J Immunol 2010 Sep 18;185(6):3199-208. Epub 2010 Aug 18.
Department of Surgery, University of British Columbia, Vancouver, British Columbia, Canada.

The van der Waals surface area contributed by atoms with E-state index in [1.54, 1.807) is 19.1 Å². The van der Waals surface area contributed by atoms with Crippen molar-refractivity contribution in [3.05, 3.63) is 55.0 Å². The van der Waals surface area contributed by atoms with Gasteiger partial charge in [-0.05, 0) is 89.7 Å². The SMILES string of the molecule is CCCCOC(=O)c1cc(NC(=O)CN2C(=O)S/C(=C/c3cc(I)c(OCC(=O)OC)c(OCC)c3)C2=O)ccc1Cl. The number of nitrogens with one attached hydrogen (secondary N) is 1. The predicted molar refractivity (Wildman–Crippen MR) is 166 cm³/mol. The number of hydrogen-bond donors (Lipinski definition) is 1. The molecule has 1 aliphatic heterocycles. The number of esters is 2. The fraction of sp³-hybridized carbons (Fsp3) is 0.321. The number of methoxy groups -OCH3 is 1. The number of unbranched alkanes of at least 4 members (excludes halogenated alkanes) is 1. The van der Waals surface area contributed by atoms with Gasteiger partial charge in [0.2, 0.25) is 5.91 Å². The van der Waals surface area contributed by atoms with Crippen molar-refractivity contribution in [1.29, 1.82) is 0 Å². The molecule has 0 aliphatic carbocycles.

Th17 cells are proinflammatory cells associated with many immune-mediated diseases. Major factors limiting the study of human Th17 cells are the lack of an accepted method for their in vitro differentiation or for isolation of a homogenous population of Th17 cells that do not cosecrete IFN-gamma. To overcome these hurdles, we established a novel method to isolate in vivo differentiated Th17 cells from peripheral blood by sorting CD161(+)CCR4(+)CCR6(+)CXCR3(-)CD4(+) T cells. The resulting cells produce high levels of IL-17 but not IFN-gamma, express high levels of retinoic acid-related orphan receptor variant 2, and maintain this phenotype upon expansion. Ex vivo Th17 cells exhibit a low cytotoxic potential and are hyporesponsive to polyclonal anti-CD3/anti-CD28 stimulation. Importantly, ex vivo Th17 cells were susceptible to suppression by both naive and memory regulatory T cells (Tregs), which inhibited production of IL-17, IL-22, and CXCL8. Moreover, Tregs suppressed the antifibrotic effects of Th17 cells in a wound-healing model. These findings provide new tools for the study of normal and pathological functions of bona fide Th17 cells in humans. They also provide new insight into the cross-talk between Th17 cells and immune and nonimmune cells, and they establish the paradigm that adoptive Treg-based therapies may effectively limit Th17-mediated inflammation.